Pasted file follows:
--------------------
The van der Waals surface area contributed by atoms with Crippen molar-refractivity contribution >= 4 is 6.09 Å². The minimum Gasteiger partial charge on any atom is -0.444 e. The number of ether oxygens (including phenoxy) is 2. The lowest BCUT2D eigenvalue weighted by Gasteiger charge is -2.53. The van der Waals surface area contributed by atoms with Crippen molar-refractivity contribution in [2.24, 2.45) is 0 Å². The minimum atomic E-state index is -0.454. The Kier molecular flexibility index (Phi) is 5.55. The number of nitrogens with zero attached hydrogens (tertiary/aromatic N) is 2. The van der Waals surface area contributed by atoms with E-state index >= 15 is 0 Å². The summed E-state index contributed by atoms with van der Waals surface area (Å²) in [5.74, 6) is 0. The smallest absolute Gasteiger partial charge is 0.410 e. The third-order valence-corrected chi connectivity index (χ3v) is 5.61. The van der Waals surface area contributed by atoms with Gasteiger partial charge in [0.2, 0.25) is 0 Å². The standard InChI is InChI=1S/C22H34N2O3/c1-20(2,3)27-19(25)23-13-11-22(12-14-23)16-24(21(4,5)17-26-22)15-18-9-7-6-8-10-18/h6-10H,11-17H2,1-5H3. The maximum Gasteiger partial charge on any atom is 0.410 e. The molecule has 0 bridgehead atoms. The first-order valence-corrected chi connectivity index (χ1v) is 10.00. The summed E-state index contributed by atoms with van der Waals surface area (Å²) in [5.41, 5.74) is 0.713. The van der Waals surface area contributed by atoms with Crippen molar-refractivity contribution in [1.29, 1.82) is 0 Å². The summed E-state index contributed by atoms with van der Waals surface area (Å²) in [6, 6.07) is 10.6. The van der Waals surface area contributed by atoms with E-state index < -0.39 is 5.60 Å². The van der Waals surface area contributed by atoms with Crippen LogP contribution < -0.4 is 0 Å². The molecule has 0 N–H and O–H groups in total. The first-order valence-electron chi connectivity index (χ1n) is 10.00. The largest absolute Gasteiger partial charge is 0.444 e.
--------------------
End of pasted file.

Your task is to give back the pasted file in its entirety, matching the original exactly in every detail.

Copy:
The van der Waals surface area contributed by atoms with Crippen molar-refractivity contribution >= 4 is 6.09 Å². The minimum Gasteiger partial charge on any atom is -0.444 e. The number of ether oxygens (including phenoxy) is 2. The lowest BCUT2D eigenvalue weighted by Gasteiger charge is -2.53. The van der Waals surface area contributed by atoms with Crippen molar-refractivity contribution in [2.24, 2.45) is 0 Å². The minimum atomic E-state index is -0.454. The Kier molecular flexibility index (Phi) is 5.55. The number of nitrogens with zero attached hydrogens (tertiary/aromatic N) is 2. The van der Waals surface area contributed by atoms with E-state index >= 15 is 0 Å². The summed E-state index contributed by atoms with van der Waals surface area (Å²) in [5.74, 6) is 0. The smallest absolute Gasteiger partial charge is 0.410 e. The third-order valence-corrected chi connectivity index (χ3v) is 5.61. The van der Waals surface area contributed by atoms with Gasteiger partial charge in [0.2, 0.25) is 0 Å². The standard InChI is InChI=1S/C22H34N2O3/c1-20(2,3)27-19(25)23-13-11-22(12-14-23)16-24(21(4,5)17-26-22)15-18-9-7-6-8-10-18/h6-10H,11-17H2,1-5H3. The maximum Gasteiger partial charge on any atom is 0.410 e. The molecule has 0 bridgehead atoms. The first-order valence-corrected chi connectivity index (χ1v) is 10.00. The summed E-state index contributed by atoms with van der Waals surface area (Å²) in [5.41, 5.74) is 0.713. The van der Waals surface area contributed by atoms with Crippen molar-refractivity contribution in [1.29, 1.82) is 0 Å². The summed E-state index contributed by atoms with van der Waals surface area (Å²) in [6, 6.07) is 10.6. The van der Waals surface area contributed by atoms with E-state index < -0.39 is 5.60 Å². The van der Waals surface area contributed by atoms with Crippen LogP contribution < -0.4 is 0 Å². The molecule has 0 N–H and O–H groups in total. The first-order valence-electron chi connectivity index (χ1n) is 10.00. The largest absolute Gasteiger partial charge is 0.444 e.